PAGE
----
Lilley and colleagues recently conducted a review of Medicare claims data for patients older than 65 years of age who were admitted with traumatic injury over a five-year period. They found that only 2 percent of these patients who died within six months after discharge received inpatient palliative care.17 These data suggest that palliative care may be underused in trauma care and, therefore, a potential means of greatly improving patient-concordant outcomes while at the same time reducing unwanted care and the associated costs.

The American College of Surgeons (ACS) Trauma Quality Improvement Program (TQIP®) Palliative Care Best Practices Guidelines recognize that palliative care should be delivered in parallel with life-sustaining trauma care throughout the care continuum from injury through recovery. The TQIP guidelines state, “Core trauma palliative care can and should be provided by trauma center teams even if palliative care consultation is not available,” and “optimal care requires trauma physicians and nurses to have basic competencies in primary palliative care, pain and symptom management, and end-of-life care.”18

What is palliative care?

Palliative care is an emerging medical and surgical subspecialty focused on improving QOL for patients and their families facing life-limiting illness. Palliative care services are unique and strengthened by an interdisciplinary team that addresses eight domains of care, such as structure and process; physical, psychological/psychiatric, social, spiritual/religious/existential, and cultural care at the EOL; and ethical/legal aspects of care that may be affecting patients and their families during life-limiting illness. Palliative care providers facilitate patient-centered communication between all the stakeholders involved in a patient’s case, enhance patient-family unit understanding of illness and prognosis, and strive to improve patient and caregiver QOL through an informed consent and shared decision-making process that seeks to arrive at a comprehensive patient-concordant care plan. The arduous path traveled while receiving health care for life-limiting illness requires that providers frequently engage in goal-oriented discussions to define and redefine what patient-concordant care is for each individual across the care continuum.19

The distinction between palliative and hospice care often gets blurred because both involve an interdisciplinary team approach to care for patients with life-limiting illnesses. Therefore, one can think of hospice as palliative care during the last six months of life, whereas palliative care has no prognostic correlate. Additionally, primary palliative care refers to interventions that all clinicians should perform when caring for patients with life-limiting illness, such as basic symptom management, goals of care, and code status discussions. Specialty palliative care refers to interventions that a dedicated interdisciplinary team would offer for more complex goals of care discussions, symptom management, and transitions of care to hospice.20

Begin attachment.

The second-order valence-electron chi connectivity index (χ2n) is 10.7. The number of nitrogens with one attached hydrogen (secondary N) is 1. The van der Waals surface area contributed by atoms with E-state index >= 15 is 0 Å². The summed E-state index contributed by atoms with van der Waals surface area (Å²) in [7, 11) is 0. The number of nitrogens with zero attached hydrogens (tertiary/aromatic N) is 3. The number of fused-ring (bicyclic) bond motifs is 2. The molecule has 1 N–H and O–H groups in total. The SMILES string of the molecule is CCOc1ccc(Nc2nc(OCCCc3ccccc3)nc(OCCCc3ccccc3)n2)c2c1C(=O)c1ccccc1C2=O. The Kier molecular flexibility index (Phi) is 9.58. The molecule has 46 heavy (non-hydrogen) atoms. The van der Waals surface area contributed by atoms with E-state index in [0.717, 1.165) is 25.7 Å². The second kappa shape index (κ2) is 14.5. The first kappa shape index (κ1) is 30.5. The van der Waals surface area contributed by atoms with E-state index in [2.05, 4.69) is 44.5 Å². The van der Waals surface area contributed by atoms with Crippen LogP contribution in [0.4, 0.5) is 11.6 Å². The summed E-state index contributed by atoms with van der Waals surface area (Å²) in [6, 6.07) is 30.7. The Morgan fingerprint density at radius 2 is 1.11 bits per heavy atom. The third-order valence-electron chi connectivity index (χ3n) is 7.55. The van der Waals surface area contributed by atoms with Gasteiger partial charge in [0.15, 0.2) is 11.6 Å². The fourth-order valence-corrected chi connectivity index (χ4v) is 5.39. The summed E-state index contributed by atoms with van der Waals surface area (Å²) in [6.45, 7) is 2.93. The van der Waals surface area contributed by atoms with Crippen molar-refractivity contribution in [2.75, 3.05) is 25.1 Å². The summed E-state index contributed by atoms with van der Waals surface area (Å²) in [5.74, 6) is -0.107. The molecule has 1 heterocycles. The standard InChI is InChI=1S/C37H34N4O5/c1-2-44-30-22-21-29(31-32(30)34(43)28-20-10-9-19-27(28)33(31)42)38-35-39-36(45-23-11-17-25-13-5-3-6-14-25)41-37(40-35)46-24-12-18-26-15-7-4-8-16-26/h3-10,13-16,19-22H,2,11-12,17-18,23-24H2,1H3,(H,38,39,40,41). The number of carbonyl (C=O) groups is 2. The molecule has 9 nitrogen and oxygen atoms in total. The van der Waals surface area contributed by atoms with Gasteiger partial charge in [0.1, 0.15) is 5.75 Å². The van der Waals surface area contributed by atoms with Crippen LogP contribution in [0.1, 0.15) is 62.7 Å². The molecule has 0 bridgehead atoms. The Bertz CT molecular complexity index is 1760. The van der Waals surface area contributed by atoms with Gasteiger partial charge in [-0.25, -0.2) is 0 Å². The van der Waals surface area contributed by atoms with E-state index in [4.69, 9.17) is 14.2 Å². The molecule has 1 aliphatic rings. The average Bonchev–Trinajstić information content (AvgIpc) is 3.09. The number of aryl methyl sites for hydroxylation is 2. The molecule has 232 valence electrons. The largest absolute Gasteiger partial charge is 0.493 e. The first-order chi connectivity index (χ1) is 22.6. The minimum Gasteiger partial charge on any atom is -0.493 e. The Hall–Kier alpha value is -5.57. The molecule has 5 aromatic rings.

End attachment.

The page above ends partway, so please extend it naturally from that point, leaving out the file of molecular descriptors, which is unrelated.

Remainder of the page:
The ACS represents more than 80,000 clinicians worldwide and has been a driving force for improving the care of surgical patients since 1913. In the early days of the ACS, Fellows pledged “to place the welfare of my patients above all else.”

In 2005, the ACS Statement on Principles of Palliative Care expanded on an earlier statement to include a broad range of surgical patients and clarified the misconception that palliative care is synonymous with EOL care.21 Today, the patient population most thought to benefit from concurrent palliative care includes all patients with a life-limiting illness, regardless of life expectancy. National Palliative Care Registry data suggest that 1 to 1.8 million patients admitted to U.S. hospitals annually could benefit from palliative care but are not receiving it.22 Taking all patients regardless of clinical setting into consideration, the Center to Advance Palliative Care suggests that approximately 6 million people in the U.S. could benefit from palliative care.23 It is worth mentioning that Congress initiated the Medicare hospice benefit in 1982, which became permanent in 1986, for patients with a terminal diagnosis, defined as a prognosis of six months or less. Today, physicians working in hospice certify that patients enrolled have a six-month or less prognosis if their terminal condition runs its natural course, and most hospice patients have transitioned their goals of care from disease-directed to comfort-focused.